All Aglow in the Ocean Deep


Fascinating bioluminescent creature floating on dark waters of the ocean. Polychaete tomopteris.

Today’s blog comes to you from the Promega North America Branch Office.

In nature, the ability to “glow” is actually quite common. Bioluminescence, the chemical reaction involving the molecule luciferin, is a useful adaptation for many lifeforms. Fireflies, mushrooms and creatures of the ocean deep use their internal lightshows to cope with a variety of situations. Used for hunting, communicating, ridding cells of oxygen, and simply surviving in the darkness of the ocean depths, bioluminescence is one of nature’s more flashy, and advantageous traits.

In new research published in April in the journal Scientific Reports, MBARI researchers Séverine Martini and Steve Haddock found that three-quarters of all sea animals make their own light.  The study reviewed 17 years of video from Monterey Bay, Calif in oceans that descended to 2.5 miles, to determine the commonality of bioluminescence in the deep waters.

Martini and Haddock’s observations concluded that 76 percent off all observed animals produced some light, including 97 to 99.7 cnidarians (jellyfish), half of fish, and most polychaetes (worms), cephalopods (squid), and crustaceans (shrimp).

Most of us are familiar with the fabled anglerfish, the menacing deep-sea creature known for attracting ignorant prey with a glowing lure attached to their head. As you descend below 200 meters, where light no longer penetrates, you will be surprised at the unexpected color display of the oceans’ sea life. Bioluminescence is not simply an exotic phenomenon, but an important ecological trait that the oceans’ sea creatures have wholeheartedly adopted to cope with complete darkness. Continue reading

Revealing Time of Death: The Microbiome Edition

Forensic analysts have long sought precision when determining time of death. While on crime scene investigation television shows, the presence of insects always seems to reveal when a person died, there are many elements to account for, and the probable date may still not be accurate. Insects arrive days after death if at all (e.g., if the body is found indoors or after burial), and the stage of insect activity is influenced by temperature, weather conditions, seasonal variation, geographic location and other factors. All this makes it difficult to estimate the postmortem interval (PMI) of a body discovered an unknown time after death. One way to make estimating PMI less subjective would be to have calibrated molecular markers that are easy to sample and are not altered by environmental variabilities.

Bacterial communities called microbiomes have been frequently in the news. The influence of these microbes encompass living creatures and the environment. Not surprisingly, research has focused on the influence of microbiomes on humans. For example, changes in gut microbiome seem to affect human health. Intriguingly, microbiomes may also be a key to determining time of death. The National Institute of Justice (NIJ) has funded several projects focused on the forensic applications of microbiomes. One focus involves the necrobiome, the community of organisms found on or around decomposing remains. These microbes could be used as an indicator of PMI when investigating human remains. Recent research published in PLOS ONE examined the bacterial communities found in human ears and noses after death and how they changed over time. The researchers were interested in developing an algorithm using the data they collected to estimate of time of death. Continue reading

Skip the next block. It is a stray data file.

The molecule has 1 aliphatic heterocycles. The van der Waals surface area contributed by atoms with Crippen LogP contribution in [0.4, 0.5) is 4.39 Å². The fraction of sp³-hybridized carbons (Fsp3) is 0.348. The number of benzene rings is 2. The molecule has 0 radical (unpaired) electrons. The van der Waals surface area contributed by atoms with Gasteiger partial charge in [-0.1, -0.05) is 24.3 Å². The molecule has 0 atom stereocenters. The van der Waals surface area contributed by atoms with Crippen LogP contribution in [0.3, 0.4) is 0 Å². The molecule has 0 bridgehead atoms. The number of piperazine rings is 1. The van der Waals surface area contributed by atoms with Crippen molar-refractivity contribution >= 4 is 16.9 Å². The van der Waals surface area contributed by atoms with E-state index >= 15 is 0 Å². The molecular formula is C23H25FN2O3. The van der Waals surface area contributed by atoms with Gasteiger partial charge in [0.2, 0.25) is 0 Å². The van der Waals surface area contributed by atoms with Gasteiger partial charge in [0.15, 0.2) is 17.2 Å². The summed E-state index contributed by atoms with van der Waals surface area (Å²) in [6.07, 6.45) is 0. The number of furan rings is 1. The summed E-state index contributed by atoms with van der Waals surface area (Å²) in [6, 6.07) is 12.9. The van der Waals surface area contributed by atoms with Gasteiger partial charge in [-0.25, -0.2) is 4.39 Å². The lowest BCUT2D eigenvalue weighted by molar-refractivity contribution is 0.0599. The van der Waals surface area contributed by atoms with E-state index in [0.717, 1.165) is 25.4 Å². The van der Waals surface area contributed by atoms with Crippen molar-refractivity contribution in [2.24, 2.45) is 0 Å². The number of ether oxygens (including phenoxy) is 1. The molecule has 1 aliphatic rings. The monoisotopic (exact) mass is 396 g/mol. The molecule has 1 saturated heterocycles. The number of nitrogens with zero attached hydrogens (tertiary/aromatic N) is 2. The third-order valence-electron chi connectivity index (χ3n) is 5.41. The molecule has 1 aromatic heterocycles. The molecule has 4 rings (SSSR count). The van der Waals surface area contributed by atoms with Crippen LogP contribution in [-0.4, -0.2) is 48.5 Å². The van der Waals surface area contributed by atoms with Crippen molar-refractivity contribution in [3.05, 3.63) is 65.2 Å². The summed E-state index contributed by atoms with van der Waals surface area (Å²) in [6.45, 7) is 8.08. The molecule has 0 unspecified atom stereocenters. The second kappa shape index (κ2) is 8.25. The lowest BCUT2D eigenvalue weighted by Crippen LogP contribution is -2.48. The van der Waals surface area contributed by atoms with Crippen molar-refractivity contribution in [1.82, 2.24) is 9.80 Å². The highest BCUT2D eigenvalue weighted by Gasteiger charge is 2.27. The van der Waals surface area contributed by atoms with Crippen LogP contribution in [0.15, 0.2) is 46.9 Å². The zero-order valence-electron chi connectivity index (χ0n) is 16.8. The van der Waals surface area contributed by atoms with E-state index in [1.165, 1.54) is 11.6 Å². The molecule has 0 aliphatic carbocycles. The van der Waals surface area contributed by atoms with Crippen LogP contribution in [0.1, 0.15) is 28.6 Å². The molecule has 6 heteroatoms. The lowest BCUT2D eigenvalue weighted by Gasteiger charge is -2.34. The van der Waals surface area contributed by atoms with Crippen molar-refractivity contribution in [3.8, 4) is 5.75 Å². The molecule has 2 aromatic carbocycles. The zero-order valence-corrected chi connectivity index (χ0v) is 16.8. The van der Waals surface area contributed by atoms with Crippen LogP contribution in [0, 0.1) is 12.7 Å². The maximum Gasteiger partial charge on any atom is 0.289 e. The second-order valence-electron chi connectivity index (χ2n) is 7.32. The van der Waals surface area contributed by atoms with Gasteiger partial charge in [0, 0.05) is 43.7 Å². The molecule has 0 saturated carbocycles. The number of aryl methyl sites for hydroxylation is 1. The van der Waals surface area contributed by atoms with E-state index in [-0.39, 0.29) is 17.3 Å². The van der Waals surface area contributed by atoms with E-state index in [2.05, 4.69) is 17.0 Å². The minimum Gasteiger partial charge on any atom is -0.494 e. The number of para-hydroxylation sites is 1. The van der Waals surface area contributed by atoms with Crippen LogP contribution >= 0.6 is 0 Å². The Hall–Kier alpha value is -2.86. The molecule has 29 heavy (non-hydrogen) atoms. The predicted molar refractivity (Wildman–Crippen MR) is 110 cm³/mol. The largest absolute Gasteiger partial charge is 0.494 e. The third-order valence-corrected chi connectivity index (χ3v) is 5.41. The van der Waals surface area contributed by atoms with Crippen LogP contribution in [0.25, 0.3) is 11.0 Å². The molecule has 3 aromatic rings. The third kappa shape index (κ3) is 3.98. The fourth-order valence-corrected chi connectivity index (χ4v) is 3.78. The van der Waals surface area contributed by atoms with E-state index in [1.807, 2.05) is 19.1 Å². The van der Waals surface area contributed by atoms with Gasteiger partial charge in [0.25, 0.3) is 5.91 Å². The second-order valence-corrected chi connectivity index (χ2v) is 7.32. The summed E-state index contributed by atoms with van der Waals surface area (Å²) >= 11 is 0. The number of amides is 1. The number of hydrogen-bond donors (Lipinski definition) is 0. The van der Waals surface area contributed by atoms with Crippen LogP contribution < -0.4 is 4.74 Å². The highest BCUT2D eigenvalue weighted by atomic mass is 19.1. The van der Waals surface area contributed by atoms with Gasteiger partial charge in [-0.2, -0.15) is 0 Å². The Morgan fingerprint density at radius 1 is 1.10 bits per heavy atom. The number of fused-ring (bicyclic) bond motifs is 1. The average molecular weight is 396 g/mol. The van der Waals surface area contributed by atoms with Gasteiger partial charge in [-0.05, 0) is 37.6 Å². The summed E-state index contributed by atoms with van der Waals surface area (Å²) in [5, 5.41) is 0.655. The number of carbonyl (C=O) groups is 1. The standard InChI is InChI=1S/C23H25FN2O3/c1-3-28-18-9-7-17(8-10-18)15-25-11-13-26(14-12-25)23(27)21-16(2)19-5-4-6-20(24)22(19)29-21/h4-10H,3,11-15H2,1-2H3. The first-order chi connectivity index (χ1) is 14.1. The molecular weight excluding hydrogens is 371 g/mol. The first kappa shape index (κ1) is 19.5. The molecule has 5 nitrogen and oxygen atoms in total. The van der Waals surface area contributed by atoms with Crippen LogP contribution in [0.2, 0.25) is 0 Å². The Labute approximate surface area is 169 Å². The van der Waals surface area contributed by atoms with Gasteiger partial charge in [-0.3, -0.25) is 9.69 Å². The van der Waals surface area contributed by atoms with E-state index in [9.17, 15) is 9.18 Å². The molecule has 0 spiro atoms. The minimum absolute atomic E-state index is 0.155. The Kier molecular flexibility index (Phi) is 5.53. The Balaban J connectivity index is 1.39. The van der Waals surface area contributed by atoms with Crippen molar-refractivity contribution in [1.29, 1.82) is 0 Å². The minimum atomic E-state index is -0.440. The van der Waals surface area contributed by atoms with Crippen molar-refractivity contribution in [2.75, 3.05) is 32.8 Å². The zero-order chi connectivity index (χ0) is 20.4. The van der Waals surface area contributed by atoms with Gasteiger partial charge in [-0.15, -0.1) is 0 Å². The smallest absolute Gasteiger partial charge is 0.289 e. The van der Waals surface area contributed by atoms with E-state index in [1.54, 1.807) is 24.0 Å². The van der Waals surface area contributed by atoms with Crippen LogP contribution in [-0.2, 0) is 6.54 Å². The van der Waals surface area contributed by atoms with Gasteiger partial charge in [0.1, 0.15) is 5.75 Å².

In Healthy Eating Less is More: The Science Behind Intermittent Fasting

Mix a love of eating with a desire to live a long, healthy life what do you get? Probably the average 21st century person looking for a way to continue enjoying food despite insufficient exercise and/or an age-related decline in caloric needs.

Enter intermittent fasting, a topic that has found it’s way into most news sources, from National Institutes of Health (NIH) and Proceedings of the National Academy of Sciences publications to WebMD and even the popular press. For instance, National Public Radio’s “The Salt” writers have tried and written about their experiences with dietary restriction.

While fasting has enjoyed fad-like popularity the past several years, it is not new. Fasting, whether purposely not eating or eating a restricted diet, has been practiced for 1,000s of years. What is new is research studies from which we are learning the physiologic effects of fasting and other forms of decreased nutrient intake.

You may have heard the claims that fasting makes people smarter, more focused and thinner? Researchers today are using cell and animal models, and even human subjects, to measure biochemical responses at the cellular level to restricted nutrient intake and meal timing, in part to prove/disprove such claims (1,2). Continue reading

Making BRET the Bright Choice for In vivo Imaging: Use of NanoLuc® Luciferase with Fluorescent Protein Acceptors